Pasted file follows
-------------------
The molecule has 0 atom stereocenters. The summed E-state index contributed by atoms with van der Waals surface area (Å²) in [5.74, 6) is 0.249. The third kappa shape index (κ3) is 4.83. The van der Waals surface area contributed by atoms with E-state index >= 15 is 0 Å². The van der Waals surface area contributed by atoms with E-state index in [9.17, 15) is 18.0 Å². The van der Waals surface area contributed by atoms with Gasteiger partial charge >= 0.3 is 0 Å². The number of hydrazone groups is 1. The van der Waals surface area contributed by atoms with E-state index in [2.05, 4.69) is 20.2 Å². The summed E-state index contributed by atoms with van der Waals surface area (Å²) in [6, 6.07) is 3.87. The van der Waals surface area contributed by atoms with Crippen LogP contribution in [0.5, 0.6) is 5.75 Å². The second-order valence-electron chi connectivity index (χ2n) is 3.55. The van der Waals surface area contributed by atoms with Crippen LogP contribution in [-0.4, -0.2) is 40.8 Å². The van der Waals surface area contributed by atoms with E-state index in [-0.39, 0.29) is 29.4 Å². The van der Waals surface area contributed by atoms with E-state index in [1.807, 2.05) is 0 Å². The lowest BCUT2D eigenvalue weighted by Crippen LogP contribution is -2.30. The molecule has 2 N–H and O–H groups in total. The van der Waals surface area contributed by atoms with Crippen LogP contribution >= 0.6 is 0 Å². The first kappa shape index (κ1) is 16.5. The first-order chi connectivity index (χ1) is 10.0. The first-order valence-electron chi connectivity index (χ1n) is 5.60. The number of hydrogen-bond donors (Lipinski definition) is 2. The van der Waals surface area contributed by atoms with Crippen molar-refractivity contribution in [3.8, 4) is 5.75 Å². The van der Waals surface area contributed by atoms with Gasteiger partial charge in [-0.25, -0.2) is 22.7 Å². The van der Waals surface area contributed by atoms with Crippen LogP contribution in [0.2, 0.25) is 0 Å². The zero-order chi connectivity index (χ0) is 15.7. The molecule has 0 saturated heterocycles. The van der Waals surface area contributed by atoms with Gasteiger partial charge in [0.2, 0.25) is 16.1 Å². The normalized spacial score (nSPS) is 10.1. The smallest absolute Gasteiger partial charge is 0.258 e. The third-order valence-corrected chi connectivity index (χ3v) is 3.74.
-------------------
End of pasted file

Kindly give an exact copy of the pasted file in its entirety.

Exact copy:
The molecule has 0 atom stereocenters. The summed E-state index contributed by atoms with van der Waals surface area (Å²) in [5.74, 6) is 0.249. The third kappa shape index (κ3) is 4.83. The van der Waals surface area contributed by atoms with E-state index >= 15 is 0 Å². The van der Waals surface area contributed by atoms with E-state index in [9.17, 15) is 18.0 Å². The van der Waals surface area contributed by atoms with Gasteiger partial charge >= 0.3 is 0 Å². The number of hydrazone groups is 1. The van der Waals surface area contributed by atoms with E-state index in [2.05, 4.69) is 20.2 Å². The summed E-state index contributed by atoms with van der Waals surface area (Å²) in [6, 6.07) is 3.87. The van der Waals surface area contributed by atoms with Crippen LogP contribution in [0.5, 0.6) is 5.75 Å². The second-order valence-electron chi connectivity index (χ2n) is 3.55. The van der Waals surface area contributed by atoms with Crippen LogP contribution in [-0.4, -0.2) is 40.8 Å². The van der Waals surface area contributed by atoms with E-state index in [-0.39, 0.29) is 29.4 Å². The van der Waals surface area contributed by atoms with E-state index in [1.807, 2.05) is 0 Å². The lowest BCUT2D eigenvalue weighted by Crippen LogP contribution is -2.30. The molecule has 2 N–H and O–H groups in total. The van der Waals surface area contributed by atoms with Crippen LogP contribution >= 0.6 is 0 Å². The first kappa shape index (κ1) is 16.5. The first-order chi connectivity index (χ1) is 10.0. The first-order valence-electron chi connectivity index (χ1n) is 5.60. The number of hydrogen-bond donors (Lipinski definition) is 2. The van der Waals surface area contributed by atoms with Crippen molar-refractivity contribution in [3.8, 4) is 5.75 Å². The van der Waals surface area contributed by atoms with Gasteiger partial charge in [-0.25, -0.2) is 22.7 Å². The van der Waals surface area contributed by atoms with Crippen LogP contribution in [0.2, 0.25) is 0 Å². The zero-order chi connectivity index (χ0) is 15.7. The molecule has 0 saturated heterocycles. The van der Waals surface area contributed by atoms with Gasteiger partial charge in [0.2, 0.25) is 16.1 Å². The normalized spacial score (nSPS) is 10.1. The smallest absolute Gasteiger partial charge is 0.258 e. The third-order valence-corrected chi connectivity index (χ3v) is 3.74.